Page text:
brew update
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If this command returns results, that means Homebrew has been installed on your machine. If no results are returned, you do not. To install Homebrew, please visit the Homebrew site:

Homebrew Site

Once you have Homebrew installed, do the following:

brew update
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This just makes sure that Homebrew is up to date. it is just best practice to run this command before installing a program with Homebrew. Next, run the following command to install PostgreSQL:

brew install postgresql
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After the install has been completed, run the following command to get PostgreSQL up and running:

brew services start postgresql
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This command will start your postgres server. No fuss no muss! To stop the postgres server, run the following command:

brew services stop postgresql
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But don’t do that just yet!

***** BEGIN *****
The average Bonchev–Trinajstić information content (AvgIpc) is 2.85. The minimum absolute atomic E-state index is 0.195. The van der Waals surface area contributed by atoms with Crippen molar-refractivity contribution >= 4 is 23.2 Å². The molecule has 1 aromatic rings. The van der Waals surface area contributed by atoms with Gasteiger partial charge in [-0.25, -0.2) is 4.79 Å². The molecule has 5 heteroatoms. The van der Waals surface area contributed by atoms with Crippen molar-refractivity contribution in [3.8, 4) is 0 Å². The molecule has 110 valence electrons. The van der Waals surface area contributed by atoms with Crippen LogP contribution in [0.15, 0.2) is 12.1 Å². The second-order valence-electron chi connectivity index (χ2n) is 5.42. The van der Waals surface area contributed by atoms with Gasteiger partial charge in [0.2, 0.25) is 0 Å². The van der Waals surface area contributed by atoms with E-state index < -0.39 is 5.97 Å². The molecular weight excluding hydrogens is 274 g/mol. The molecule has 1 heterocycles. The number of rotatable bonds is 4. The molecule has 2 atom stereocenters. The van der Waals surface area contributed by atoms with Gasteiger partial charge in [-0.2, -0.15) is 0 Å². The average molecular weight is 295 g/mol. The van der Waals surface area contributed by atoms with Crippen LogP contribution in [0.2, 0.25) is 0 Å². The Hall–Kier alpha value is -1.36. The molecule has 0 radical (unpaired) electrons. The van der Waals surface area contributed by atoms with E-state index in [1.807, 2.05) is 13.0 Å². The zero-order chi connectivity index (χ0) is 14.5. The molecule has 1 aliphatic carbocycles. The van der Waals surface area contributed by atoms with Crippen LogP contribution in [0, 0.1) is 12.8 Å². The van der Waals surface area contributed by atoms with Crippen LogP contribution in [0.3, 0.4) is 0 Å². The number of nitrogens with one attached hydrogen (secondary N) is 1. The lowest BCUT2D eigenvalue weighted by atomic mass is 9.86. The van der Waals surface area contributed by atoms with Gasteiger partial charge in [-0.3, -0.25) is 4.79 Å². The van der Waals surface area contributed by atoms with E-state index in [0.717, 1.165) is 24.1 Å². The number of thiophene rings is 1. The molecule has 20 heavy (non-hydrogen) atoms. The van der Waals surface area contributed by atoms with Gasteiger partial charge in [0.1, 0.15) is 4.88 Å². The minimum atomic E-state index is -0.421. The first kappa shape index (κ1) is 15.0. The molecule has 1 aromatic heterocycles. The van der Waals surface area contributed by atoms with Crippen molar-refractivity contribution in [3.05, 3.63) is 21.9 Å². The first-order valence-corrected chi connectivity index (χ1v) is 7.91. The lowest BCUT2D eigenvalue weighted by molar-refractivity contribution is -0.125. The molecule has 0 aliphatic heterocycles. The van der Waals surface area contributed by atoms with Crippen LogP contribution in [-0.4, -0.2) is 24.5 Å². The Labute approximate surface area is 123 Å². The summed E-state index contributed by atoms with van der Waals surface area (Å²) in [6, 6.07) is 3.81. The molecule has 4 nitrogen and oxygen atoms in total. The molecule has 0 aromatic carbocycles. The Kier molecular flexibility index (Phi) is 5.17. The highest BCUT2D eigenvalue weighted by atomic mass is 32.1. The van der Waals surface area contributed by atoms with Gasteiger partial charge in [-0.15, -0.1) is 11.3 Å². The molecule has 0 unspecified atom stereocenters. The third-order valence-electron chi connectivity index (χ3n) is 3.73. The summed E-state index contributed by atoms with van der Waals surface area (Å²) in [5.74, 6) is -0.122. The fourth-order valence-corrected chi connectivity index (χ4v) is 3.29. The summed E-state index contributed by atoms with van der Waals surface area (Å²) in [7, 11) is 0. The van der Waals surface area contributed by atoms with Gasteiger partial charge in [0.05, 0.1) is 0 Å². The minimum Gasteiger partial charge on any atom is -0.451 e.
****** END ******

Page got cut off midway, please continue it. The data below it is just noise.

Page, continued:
Run the following command:

psql
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to log into PostgreSQL. The beautiful thing about a Homebrew install is that you can simply use your native Terminal window you use for controlling your machine instead of the Sql shell that comes with the postgresql.org install. That is just an extra painful step that takes up more time to execute.

I love using my shortname for local development. But I can’t use it to log into pgAdmin! By default, Homebrew only sets up the account you create with the

createdb `whoami`
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command.

Creating the default postgres user needed for pgAdmin

You have to create a second user called postgres in order to be able to connect with and log in to pgAdmin. To create the postgres user, type the following command in Terminal while still logged in to postgres:

createuser -s postgres
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This will create a postgres superuser. Then type the following command to make sure that this user has indeed been created:

\du
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This command returns the list of users you have available to you in your PostgreSQL install.

There is still one last step to the process in order to make connection with pgAdmin possible. You have to create a password for the postgres user you just created. By default, the user is created without a password with the command I provided here. To create a password for the postgres user, run the following command while still logged in to PostgreSQL: